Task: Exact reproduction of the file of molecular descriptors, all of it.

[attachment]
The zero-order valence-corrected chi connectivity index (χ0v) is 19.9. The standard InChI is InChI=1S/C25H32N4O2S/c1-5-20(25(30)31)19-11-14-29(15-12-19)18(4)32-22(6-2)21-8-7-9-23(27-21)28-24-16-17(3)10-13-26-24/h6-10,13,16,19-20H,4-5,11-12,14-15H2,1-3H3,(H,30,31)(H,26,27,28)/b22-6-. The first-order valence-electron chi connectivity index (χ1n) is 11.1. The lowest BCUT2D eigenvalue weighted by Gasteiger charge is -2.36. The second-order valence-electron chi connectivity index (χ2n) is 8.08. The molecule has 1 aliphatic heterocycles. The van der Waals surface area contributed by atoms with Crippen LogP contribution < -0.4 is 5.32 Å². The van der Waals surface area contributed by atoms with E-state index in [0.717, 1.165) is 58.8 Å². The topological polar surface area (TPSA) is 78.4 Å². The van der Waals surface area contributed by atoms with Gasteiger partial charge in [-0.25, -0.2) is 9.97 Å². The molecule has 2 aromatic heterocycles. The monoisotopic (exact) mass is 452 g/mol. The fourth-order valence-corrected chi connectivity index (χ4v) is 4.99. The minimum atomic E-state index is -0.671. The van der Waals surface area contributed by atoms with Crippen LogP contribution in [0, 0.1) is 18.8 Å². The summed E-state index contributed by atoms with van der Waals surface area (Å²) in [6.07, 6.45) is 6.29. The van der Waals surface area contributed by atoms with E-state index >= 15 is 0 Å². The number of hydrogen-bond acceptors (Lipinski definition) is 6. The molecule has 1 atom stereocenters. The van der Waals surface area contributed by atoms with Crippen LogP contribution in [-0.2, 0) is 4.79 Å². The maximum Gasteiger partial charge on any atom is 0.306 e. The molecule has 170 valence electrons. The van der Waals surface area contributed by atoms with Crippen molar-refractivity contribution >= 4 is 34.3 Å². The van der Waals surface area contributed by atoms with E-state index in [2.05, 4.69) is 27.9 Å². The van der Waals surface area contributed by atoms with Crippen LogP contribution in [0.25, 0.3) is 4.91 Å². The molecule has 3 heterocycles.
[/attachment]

The zero-order valence-corrected chi connectivity index (χ0v) is 19.9. The standard InChI is InChI=1S/C25H32N4O2S/c1-5-20(25(30)31)19-11-14-29(15-12-19)18(4)32-22(6-2)21-8-7-9-23(27-21)28-24-16-17(3)10-13-26-24/h6-10,13,16,19-20H,4-5,11-12,14-15H2,1-3H3,(H,30,31)(H,26,27,28)/b22-6-. The first-order valence-electron chi connectivity index (χ1n) is 11.1. The lowest BCUT2D eigenvalue weighted by Gasteiger charge is -2.36. The second-order valence-electron chi connectivity index (χ2n) is 8.08. The molecule has 1 aliphatic heterocycles. The van der Waals surface area contributed by atoms with Crippen LogP contribution < -0.4 is 5.32 Å². The van der Waals surface area contributed by atoms with E-state index in [0.717, 1.165) is 58.8 Å². The topological polar surface area (TPSA) is 78.4 Å². The van der Waals surface area contributed by atoms with Gasteiger partial charge in [-0.25, -0.2) is 9.97 Å². The molecule has 2 aromatic heterocycles. The monoisotopic (exact) mass is 452 g/mol. The fourth-order valence-corrected chi connectivity index (χ4v) is 4.99. The minimum atomic E-state index is -0.671. The van der Waals surface area contributed by atoms with Crippen LogP contribution in [0, 0.1) is 18.8 Å². The summed E-state index contributed by atoms with van der Waals surface area (Å²) in [6.07, 6.45) is 6.29. The van der Waals surface area contributed by atoms with E-state index >= 15 is 0 Å². The number of hydrogen-bond acceptors (Lipinski definition) is 6. The molecule has 1 atom stereocenters. The van der Waals surface area contributed by atoms with Crippen LogP contribution in [-0.2, 0) is 4.79 Å². The maximum Gasteiger partial charge on any atom is 0.306 e. The molecule has 170 valence electrons. The van der Waals surface area contributed by atoms with Crippen molar-refractivity contribution >= 4 is 34.3 Å². The van der Waals surface area contributed by atoms with E-state index in [2.05, 4.69) is 27.9 Å². The van der Waals surface area contributed by atoms with Crippen LogP contribution in [0.25, 0.3) is 4.91 Å². The molecule has 3 heterocycles.